Salsola tragus or S. australis (Chenopodiaceae) in Australia - Untangling the taxonomic confusion through random amplified microsatellite polymorphism (RAMP) and cytological analysis
Australian Journal of Botany
Salsola tragus sensu lato (Chenopodiaceae) is found throughout Western Australia and is considered to be a weed in both natural and agricultural ecosystems, although the current taxonomic status of this species is not clear. The taxonomic literature reports morphological variation within Australian populations of the weed, indicating that there may be genetically distinct ecotypes or unidentified subspecies present within the species. A genetic and cytological approach was used to detect variation between 22 populations of S. tragus sensu lato in the south-west of Western Australia. Out-groups used in this study included a population of S. tragus L. from the USA and Maireana brevifolia (R.Br.) Paul G.Wilson (Chenopodiaceae) from Lake Grace. Four genetically distinct groups were identified, which were not closely related to the S. tragus out-group (~60% similarity). Further, these groups and a S. australis R.Br. sample from the USA were all diploid (2n = 18), unlike the tetraploid (2n = 36) S. tragus. The predominant wheatbelt weed, group A, which was previously classified as S. tragus ssp. tragus L., was identified as S. australis. This species is probably native to Australia, given its arrival predated European invasion. Further research is required to clarify the taxonomic status of the other three possible taxa and determine their status in relation to S. australis.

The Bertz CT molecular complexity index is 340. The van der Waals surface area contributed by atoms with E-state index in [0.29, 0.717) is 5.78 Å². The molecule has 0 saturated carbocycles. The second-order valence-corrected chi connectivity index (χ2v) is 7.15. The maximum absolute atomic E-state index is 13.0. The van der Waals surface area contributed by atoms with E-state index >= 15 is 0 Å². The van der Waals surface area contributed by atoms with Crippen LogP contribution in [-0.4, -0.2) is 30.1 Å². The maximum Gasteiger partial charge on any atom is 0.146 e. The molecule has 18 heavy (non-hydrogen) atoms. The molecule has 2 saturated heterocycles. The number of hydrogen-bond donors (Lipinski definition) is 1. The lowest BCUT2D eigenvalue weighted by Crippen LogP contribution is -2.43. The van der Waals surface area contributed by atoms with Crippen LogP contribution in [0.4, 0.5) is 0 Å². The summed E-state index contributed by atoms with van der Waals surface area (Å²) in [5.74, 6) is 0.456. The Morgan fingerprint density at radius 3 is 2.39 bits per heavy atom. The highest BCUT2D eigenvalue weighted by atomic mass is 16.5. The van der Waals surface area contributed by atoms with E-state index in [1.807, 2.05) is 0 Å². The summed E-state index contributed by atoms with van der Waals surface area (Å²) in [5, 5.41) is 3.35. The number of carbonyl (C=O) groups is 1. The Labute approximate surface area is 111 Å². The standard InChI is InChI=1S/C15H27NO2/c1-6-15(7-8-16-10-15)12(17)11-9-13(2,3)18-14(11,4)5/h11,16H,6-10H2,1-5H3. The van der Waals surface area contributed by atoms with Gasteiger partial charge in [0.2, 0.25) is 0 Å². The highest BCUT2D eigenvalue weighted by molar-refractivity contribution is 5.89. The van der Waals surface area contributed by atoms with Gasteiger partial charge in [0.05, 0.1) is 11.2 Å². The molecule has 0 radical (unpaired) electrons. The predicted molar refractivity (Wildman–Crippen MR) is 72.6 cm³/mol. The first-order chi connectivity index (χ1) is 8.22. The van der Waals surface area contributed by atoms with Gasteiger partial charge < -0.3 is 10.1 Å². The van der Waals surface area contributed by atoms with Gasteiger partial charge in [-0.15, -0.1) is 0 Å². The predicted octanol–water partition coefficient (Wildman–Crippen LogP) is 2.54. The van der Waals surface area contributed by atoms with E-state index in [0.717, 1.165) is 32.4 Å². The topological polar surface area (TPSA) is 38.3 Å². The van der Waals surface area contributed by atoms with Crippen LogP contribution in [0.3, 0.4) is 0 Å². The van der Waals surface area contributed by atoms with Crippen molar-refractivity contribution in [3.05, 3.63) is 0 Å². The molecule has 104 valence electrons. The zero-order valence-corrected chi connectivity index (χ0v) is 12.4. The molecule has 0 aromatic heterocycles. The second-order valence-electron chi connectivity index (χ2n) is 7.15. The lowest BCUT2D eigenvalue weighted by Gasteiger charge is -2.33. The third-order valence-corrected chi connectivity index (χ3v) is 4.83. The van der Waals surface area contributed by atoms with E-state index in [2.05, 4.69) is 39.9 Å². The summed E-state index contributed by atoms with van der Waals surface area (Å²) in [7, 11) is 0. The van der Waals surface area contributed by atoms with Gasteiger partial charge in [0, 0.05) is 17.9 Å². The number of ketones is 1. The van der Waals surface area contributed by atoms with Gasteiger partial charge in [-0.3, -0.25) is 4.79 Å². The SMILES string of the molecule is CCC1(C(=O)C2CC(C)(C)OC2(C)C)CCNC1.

Borger, C., Yan, G., Scott, J.K., Walsh, M. and Powles, S. (2008) Salsola tragus or S. australis (Chenopodiaceae) in Australia - Untangling the taxonomic confusion through random amplified microsatellite polymorphism (RAMP) and cytological analysis. Australian Journal of Botany 56, 600-608.